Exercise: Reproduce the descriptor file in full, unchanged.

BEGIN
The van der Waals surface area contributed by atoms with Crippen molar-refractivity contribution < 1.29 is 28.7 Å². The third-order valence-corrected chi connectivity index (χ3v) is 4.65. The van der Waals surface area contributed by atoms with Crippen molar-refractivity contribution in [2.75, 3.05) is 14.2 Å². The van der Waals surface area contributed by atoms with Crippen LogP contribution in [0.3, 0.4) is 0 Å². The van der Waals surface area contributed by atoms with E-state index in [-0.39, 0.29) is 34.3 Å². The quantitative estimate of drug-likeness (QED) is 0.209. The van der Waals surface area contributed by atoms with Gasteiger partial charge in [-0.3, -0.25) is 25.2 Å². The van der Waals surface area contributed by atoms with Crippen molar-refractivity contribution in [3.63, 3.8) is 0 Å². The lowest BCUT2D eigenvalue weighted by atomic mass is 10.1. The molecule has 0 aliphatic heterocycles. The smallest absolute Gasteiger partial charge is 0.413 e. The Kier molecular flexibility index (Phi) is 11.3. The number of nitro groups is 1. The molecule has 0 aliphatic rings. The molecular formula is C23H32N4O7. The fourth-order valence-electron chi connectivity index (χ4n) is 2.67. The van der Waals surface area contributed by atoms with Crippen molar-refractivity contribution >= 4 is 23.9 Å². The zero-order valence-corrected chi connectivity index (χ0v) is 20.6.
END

The van der Waals surface area contributed by atoms with Crippen molar-refractivity contribution < 1.29 is 28.7 Å². The third-order valence-corrected chi connectivity index (χ3v) is 4.65. The van der Waals surface area contributed by atoms with Crippen molar-refractivity contribution in [2.75, 3.05) is 14.2 Å². The van der Waals surface area contributed by atoms with Crippen LogP contribution in [0.3, 0.4) is 0 Å². The van der Waals surface area contributed by atoms with E-state index in [-0.39, 0.29) is 34.3 Å². The quantitative estimate of drug-likeness (QED) is 0.209. The van der Waals surface area contributed by atoms with Gasteiger partial charge in [-0.3, -0.25) is 25.2 Å². The van der Waals surface area contributed by atoms with Crippen molar-refractivity contribution in [3.63, 3.8) is 0 Å². The lowest BCUT2D eigenvalue weighted by atomic mass is 10.1. The molecule has 0 aliphatic heterocycles. The smallest absolute Gasteiger partial charge is 0.413 e. The Kier molecular flexibility index (Phi) is 11.3. The number of nitro groups is 1. The molecule has 0 aliphatic rings. The molecular formula is C23H32N4O7. The fourth-order valence-electron chi connectivity index (χ4n) is 2.67. The van der Waals surface area contributed by atoms with Crippen molar-refractivity contribution >= 4 is 23.9 Å². The zero-order valence-corrected chi connectivity index (χ0v) is 20.6.